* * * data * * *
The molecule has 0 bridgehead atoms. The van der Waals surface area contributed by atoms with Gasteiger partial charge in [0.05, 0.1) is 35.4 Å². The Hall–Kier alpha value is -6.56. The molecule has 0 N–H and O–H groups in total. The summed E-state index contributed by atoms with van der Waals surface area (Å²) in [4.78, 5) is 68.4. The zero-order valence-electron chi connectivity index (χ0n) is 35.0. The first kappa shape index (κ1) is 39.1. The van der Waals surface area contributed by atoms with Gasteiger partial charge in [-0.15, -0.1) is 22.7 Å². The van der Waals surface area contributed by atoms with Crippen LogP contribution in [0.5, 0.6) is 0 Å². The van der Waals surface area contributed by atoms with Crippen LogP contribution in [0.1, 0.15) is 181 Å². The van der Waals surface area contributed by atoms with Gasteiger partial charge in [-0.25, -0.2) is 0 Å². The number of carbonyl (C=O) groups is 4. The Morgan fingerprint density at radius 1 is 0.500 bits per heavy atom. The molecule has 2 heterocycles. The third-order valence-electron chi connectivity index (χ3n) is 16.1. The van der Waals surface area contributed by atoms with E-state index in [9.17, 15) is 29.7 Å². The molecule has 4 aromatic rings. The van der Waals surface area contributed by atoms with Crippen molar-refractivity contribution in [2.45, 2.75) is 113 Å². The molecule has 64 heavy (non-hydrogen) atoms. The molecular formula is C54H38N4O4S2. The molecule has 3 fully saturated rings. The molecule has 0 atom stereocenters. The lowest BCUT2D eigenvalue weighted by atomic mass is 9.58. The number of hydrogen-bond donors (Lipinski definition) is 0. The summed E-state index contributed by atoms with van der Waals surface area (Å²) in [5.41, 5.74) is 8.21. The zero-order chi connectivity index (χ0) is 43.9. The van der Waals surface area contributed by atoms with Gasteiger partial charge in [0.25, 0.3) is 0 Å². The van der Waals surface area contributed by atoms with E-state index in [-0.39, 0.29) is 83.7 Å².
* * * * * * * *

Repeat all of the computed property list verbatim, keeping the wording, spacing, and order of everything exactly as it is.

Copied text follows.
The molecule has 0 bridgehead atoms. The van der Waals surface area contributed by atoms with Gasteiger partial charge in [0.05, 0.1) is 35.4 Å². The Hall–Kier alpha value is -6.56. The molecule has 0 N–H and O–H groups in total. The summed E-state index contributed by atoms with van der Waals surface area (Å²) in [4.78, 5) is 68.4. The zero-order valence-electron chi connectivity index (χ0n) is 35.0. The first kappa shape index (κ1) is 39.1. The van der Waals surface area contributed by atoms with Gasteiger partial charge in [-0.15, -0.1) is 22.7 Å². The van der Waals surface area contributed by atoms with Crippen LogP contribution in [0.5, 0.6) is 0 Å². The van der Waals surface area contributed by atoms with Crippen LogP contribution in [0.1, 0.15) is 181 Å². The van der Waals surface area contributed by atoms with Gasteiger partial charge in [-0.25, -0.2) is 0 Å². The number of carbonyl (C=O) groups is 4. The Morgan fingerprint density at radius 1 is 0.500 bits per heavy atom. The molecule has 2 heterocycles. The third-order valence-electron chi connectivity index (χ3n) is 16.1. The van der Waals surface area contributed by atoms with E-state index in [9.17, 15) is 29.7 Å². The molecule has 4 aromatic rings. The van der Waals surface area contributed by atoms with Crippen molar-refractivity contribution in [2.45, 2.75) is 113 Å². The molecule has 64 heavy (non-hydrogen) atoms. The molecular formula is C54H38N4O4S2. The molecule has 3 fully saturated rings. The molecule has 0 atom stereocenters. The lowest BCUT2D eigenvalue weighted by atomic mass is 9.58. The number of hydrogen-bond donors (Lipinski definition) is 0. The summed E-state index contributed by atoms with van der Waals surface area (Å²) in [5.41, 5.74) is 8.21. The zero-order chi connectivity index (χ0) is 43.9. The van der Waals surface area contributed by atoms with Gasteiger partial charge in [0.25, 0.3) is 0 Å². The van der Waals surface area contributed by atoms with E-state index in [-0.39, 0.29) is 83.7 Å².